Over the past two blog entries I got a little more in depth into the idea of tweaking physiology and the importance of the methods you choose to use with your exercise selection.
Having Sam Leahey here on an internship basis has been interesting because I am typically a one man show when it comes to work. I just show up, do my thing, and don’t really talk much about it to anyone. But, now I have someone standing there all hours of the day asking me a million questions about “why this” and “why that” and “what about this” and “do you think that” that it has forced me to articulate my ideas much more clearly and explain everything that I do – this is a good thing.
Sam and I take our discussions to the white board often and Sam will give me a situation or an example and ask me what I might think with regard to program design and then we hash it out – he grills me on why I would do certain things verses others and we go back and forth with ideas.
This week, Sam’s big “ah-ha” moment came when we were discussing program design. Sam commented that what he liked so much about looking at training in this manner was that you can really train any sort of athlete as long as you know physiologically what you are trying to produce. From there, it is just about selecting certain methods, setting up your phases of training and figuring out what your training week is going to look like.
That last part is clutch!
The key is really looking at the days you have available to train and figuring out how to spend your time. This is where I use the phrase Divide and Conquer.
Oftentimes, we get tend to get swept up thinking about trying to do so many things in a single training day that we end up not achieving what we set out to achieve in the first place (or we get a little bit of what we wanted but not really the full pie – Jack of all trades, master of none).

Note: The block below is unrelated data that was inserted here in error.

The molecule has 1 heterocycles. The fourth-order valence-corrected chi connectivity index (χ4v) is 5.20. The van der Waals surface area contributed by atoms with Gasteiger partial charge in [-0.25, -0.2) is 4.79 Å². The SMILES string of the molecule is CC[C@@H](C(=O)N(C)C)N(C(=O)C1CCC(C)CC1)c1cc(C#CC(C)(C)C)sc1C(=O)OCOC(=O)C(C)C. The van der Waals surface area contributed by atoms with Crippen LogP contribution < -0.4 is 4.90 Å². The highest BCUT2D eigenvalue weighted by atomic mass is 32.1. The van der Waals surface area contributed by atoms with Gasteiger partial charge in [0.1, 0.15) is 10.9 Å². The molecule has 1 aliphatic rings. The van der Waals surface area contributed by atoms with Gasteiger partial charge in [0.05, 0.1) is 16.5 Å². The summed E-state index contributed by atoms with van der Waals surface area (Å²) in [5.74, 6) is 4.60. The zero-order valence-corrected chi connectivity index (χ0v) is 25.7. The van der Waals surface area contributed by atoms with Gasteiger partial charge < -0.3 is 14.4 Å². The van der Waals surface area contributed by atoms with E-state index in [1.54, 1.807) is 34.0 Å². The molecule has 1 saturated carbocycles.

Instead of trying to cram tons of stuff into one training day – speed, power, plyos, strength training, ESD, etc – it makes more sense to look at your training week, look at the training phase and what you are physiologically trying to enhance, and then dividing the qualities up through the week so that you can specifically focus on one single quality at a time and ensure you get from your training what you want – Divide and Conquer.
This can be a difficult thing for some coaches to do because they want to hold onto the things that they believe to be true and often have a difficult time embracing the cognitive dissonance of looking at things from a different lens. My friend Dave Tenney made a great point about this as we were talking once when he said, “It is always hard for someone to listen to you when you offer them a perspective that is a complete 180 degree difference from what they are already doing. Sometimes they come around and listen and sometimes they don’t.”
My quote to Sam is always, “Sam, let it go! Give up trying to slam things in on training days or during training weeks because you are “scared” that the person is missing something.”
There is always time, later in the program (if you sequence things well), to attack all the qualities that you are worried about trying to fit into one day and when you get to that point in the program attack you will – Divide and Conquer.
Wrapping up, there are times when training in a very concurrent manner is warranted, useful, and logistically makes a lot of sense. But, when possible attempt to concentrate your efforts on something very specific so that you can pull the most from it before moving onto something else. It all comes down to how you look at the training week, sequence various training qualities, and what you choose to focus on in the overall big picture.